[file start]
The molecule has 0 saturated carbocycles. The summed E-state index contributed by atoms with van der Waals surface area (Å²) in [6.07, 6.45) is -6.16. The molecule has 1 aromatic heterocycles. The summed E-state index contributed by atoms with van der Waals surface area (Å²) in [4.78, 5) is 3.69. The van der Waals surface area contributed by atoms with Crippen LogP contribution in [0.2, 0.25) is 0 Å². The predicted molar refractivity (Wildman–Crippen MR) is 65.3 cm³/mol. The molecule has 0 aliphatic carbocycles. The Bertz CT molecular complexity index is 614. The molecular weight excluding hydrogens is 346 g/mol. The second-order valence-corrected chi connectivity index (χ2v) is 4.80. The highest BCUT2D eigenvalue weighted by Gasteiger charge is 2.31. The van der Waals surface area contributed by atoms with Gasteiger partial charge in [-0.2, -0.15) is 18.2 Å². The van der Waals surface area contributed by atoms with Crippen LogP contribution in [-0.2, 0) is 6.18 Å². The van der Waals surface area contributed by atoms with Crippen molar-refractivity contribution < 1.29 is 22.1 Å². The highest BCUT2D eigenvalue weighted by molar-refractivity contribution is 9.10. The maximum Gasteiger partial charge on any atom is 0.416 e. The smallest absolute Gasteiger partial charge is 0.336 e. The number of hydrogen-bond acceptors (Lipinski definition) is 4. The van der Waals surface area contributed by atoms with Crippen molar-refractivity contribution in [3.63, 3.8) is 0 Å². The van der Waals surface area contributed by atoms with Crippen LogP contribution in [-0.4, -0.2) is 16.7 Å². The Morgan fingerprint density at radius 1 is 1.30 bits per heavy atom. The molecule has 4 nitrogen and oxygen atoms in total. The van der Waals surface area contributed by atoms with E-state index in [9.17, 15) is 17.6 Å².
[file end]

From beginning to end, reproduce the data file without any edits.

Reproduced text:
The molecule has 0 saturated carbocycles. The summed E-state index contributed by atoms with van der Waals surface area (Å²) in [6.07, 6.45) is -6.16. The molecule has 1 aromatic heterocycles. The summed E-state index contributed by atoms with van der Waals surface area (Å²) in [4.78, 5) is 3.69. The van der Waals surface area contributed by atoms with Crippen LogP contribution in [0.2, 0.25) is 0 Å². The predicted molar refractivity (Wildman–Crippen MR) is 65.3 cm³/mol. The molecule has 0 aliphatic carbocycles. The Bertz CT molecular complexity index is 614. The molecular weight excluding hydrogens is 346 g/mol. The second-order valence-corrected chi connectivity index (χ2v) is 4.80. The highest BCUT2D eigenvalue weighted by Gasteiger charge is 2.31. The van der Waals surface area contributed by atoms with Gasteiger partial charge in [-0.2, -0.15) is 18.2 Å². The van der Waals surface area contributed by atoms with Crippen LogP contribution in [-0.2, 0) is 6.18 Å². The van der Waals surface area contributed by atoms with Crippen molar-refractivity contribution < 1.29 is 22.1 Å². The highest BCUT2D eigenvalue weighted by molar-refractivity contribution is 9.10. The maximum Gasteiger partial charge on any atom is 0.416 e. The smallest absolute Gasteiger partial charge is 0.336 e. The number of hydrogen-bond acceptors (Lipinski definition) is 4. The van der Waals surface area contributed by atoms with Crippen molar-refractivity contribution in [3.63, 3.8) is 0 Å². The van der Waals surface area contributed by atoms with Crippen LogP contribution in [-0.4, -0.2) is 16.7 Å². The Morgan fingerprint density at radius 1 is 1.30 bits per heavy atom. The molecule has 4 nitrogen and oxygen atoms in total. The van der Waals surface area contributed by atoms with E-state index in [9.17, 15) is 17.6 Å².